by Jeff

The Alamo Draft­house, pretty much the coolest movie the­atre chain on the planet, came out with the fol­low­ing pro­mo­tion for the sum­mer of 2012:

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Yup.  That’s pretty much PURE GENIUS.

They aren’t play­ing up the tan­gi­bles of the movie busi­ness — the lat­est release, the avail­abil­ity of 3-D IMAX or dolby sound, or say the com­fort of ultra-plush seat­ing — they’re tap­ping into the intan­gi­ble draw that many or most 40 and 50-somethings have for the pop-culture mile­stones of their youth.  

As a result of this emo­tional draw that they pur­posely tapped into, Alamo Draft­house will likely pay less to show these movies and draw large crowds of very appre­cia­tive, excited audi­ences — crowds that likely wouldn’t have come out for the lat­est and great­est sum­mer block­buster fare.

Why Not Your Business?

Sure, The Alamo Draft­house is IN the enter­tain­ment busi­ness. It’s prob­a­bly eas­ier for them to gen­er­ate excite­ment around a night out at the movies than it might be for, say, a plumber to tap into the power of nos­tal­gia. But it’s not impos­si­ble for the plumber. How about sell­ing claw-foot tubs big enough to let a 6-foot adult stretch out and float, the way you used to be able to when you were a lit­tle kid?  Sort of a feel like a kid again, bath­tub for the afflu­ent type promotion…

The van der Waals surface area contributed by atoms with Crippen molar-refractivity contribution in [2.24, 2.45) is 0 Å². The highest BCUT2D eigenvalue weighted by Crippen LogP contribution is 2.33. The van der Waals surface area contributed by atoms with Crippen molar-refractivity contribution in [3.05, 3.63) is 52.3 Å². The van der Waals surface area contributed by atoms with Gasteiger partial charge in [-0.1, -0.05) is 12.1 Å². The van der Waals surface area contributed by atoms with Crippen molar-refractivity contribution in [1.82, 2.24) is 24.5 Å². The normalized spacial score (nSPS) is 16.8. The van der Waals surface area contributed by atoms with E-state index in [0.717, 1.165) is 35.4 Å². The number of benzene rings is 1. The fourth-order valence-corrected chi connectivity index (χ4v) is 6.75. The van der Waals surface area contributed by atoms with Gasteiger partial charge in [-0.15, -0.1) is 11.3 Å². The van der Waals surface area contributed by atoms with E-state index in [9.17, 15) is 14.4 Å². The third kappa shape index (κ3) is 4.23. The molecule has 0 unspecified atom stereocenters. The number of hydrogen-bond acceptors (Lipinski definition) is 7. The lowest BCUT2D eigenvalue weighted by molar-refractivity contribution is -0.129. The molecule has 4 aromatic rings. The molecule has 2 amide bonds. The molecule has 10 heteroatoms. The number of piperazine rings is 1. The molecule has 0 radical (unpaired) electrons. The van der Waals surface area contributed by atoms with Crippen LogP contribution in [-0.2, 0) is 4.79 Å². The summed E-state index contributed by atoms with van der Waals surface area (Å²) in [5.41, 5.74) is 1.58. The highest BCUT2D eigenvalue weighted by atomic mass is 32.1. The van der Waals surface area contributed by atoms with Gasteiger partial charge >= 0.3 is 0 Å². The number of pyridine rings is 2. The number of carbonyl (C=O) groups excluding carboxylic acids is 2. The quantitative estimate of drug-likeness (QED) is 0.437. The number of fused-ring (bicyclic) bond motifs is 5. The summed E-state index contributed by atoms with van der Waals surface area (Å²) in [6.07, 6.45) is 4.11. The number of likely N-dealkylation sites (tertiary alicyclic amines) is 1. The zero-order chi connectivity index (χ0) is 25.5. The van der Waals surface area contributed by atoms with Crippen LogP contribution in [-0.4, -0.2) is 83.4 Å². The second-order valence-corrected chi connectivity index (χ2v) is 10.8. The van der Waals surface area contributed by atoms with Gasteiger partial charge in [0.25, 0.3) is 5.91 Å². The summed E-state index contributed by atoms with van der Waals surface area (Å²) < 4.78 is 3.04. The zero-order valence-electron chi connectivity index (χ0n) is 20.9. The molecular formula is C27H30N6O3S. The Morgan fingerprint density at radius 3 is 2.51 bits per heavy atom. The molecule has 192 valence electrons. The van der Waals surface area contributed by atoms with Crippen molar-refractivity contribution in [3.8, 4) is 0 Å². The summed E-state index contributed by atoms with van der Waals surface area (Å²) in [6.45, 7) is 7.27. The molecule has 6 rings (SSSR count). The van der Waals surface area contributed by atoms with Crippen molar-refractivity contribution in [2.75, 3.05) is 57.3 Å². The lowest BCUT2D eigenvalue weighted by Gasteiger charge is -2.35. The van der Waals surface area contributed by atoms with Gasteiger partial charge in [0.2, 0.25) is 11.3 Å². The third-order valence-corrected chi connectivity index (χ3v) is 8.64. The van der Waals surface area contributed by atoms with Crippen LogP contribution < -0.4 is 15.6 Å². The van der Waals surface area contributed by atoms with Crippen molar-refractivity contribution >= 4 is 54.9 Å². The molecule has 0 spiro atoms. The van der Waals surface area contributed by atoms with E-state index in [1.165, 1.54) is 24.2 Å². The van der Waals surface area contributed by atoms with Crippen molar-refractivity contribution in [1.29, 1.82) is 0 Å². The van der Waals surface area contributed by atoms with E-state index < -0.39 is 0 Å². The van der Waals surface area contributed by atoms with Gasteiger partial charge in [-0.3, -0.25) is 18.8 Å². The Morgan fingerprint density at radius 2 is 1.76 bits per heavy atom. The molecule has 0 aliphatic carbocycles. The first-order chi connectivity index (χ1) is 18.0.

Maybe you’re reject­ing that spe­cific idea, and that’s fine, the point isn’t that that’s a great idea, but that it’s pos­si­ble for most busi­nesses to inject an ele­ment of sen­ti­ment and nos­tal­gia and excite­ment into their busi­ness rather than resign­ing them­selves to push­ing noth­ing but tangibles.

Because when you’re noth­ing but tan­gi­bles, you’re a com­mod­ity, or on the road to commodity-ville. 

So ask your­self this:

  • What are your cus­tomers will­ing to re-call, com­mem­o­rate, and cel­e­brate with you?
  • How can you help them do that?
  • What kind of anniver­sary or con­nec­tion or his­tor­i­cal asso­ci­a­tion could you choose to celebrate?

Most impor­tantly, how could YOU use nos­tal­gia and sen­ti­ment in your business?